Former Montgomery County Police Chief Charles Moose
John Muhammad and Lee Boyd Malvo (right)
October will mark 10 years since snipers Lee Boyd Malvo and John Muhammad terrorized the Washington D.C. area.
They killed 10 people and wounded three others before being captured at a Maryland highway rest stop.
On Tuesday, former Montgomery County Police Chief Charles Moose, who led the investigation, answered a few lingering questions about the hunt for the two men – specifically - a missed opportunity to focus on the car the men were using.
A year after the attacks in 2003, FOX 5 took a look back and aired an investigative story about a tip ignored by the task force on the day five people were killed. It is a tip that may have changed the course of the investigation.
A man told police he saw a Chevy Caprice leave the scene of the last shooting in the District. It is a tip that got lost as police instead went looking for the elusive white box truck.
Just after 9 p.m. on the night of October 3, 2002, Carl Largee was standing outside his restaurant when he heard what sounded like a gunshot and saw a Chevy Caprice suddenly turn on its lights and slowly drive away.
"I was standing right about here exactly, and I saw the lights off, and I noticed the description of the car, and I noticed the reflection of the trees," said Largee. "It was so eerie to see the time it moved off, and I walked off down there, car was gone."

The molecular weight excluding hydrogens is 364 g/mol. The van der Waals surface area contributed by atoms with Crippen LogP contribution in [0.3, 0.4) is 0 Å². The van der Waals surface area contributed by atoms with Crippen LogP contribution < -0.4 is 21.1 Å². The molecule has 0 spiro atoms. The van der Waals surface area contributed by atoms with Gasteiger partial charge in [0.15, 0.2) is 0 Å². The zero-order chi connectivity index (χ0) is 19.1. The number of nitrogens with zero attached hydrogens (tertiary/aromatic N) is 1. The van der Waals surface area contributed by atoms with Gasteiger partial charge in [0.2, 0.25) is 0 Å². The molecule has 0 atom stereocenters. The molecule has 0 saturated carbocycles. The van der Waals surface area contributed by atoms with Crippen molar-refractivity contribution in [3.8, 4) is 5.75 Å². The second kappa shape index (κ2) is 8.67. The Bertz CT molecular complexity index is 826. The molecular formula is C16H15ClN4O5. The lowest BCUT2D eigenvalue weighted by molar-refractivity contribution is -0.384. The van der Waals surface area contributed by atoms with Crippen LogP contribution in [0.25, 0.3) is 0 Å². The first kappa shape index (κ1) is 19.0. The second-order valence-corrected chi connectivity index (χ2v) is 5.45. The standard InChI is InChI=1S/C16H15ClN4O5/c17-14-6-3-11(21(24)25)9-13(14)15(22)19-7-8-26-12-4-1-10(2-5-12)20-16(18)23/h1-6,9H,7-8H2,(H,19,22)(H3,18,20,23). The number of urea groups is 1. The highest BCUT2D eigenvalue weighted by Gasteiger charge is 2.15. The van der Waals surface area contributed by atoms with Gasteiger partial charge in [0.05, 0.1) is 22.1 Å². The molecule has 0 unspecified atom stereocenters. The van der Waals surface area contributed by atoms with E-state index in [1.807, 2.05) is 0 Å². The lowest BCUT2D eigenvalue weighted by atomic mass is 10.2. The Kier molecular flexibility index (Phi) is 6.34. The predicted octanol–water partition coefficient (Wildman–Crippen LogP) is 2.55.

Across the street, 72-year-old Pascal Charlot lay dead - killed by the snipers.
Largee told police what he saw, giving a detailed description of the car. It was even put out by D.C. police in an all-points bulletin.
But the task force ignored it, instead focusing on a white box truck witnesses saw leaving more than one of the shootings earlier that day.
In an interview Tuesday, former Chief Charles Moose explained why.
"I don't know if fell through the cracks is the right term, but it didn't elevate itself," said Moose. "The only thing I can say is there was no intentional disregard – like we don't want anything from that police department or we don't like that police officer. There was no malicious decision not to go with that."
The former chief said the idea a sniper would be firing from a Chevy sedan was at the time incomprehensible.
"I can say that when we finally found the car, I don't think there were very many people, if anyone, that actually envisioned that we would find the car and it would be rigged so they could shoot out of the trunk of that car," Moose said. "So maybe if we had been looking for a car and a box truck, maybe we would have found the car sooner."
Lee Boyd Malvo is serving life in prison while John Muhammad was executed in 2009.
Chief Moose is now retired from law enforcement and living in Florida. He came to town this week to take part in a program called "Witness to History" put on by the National Law Enforcement Museum.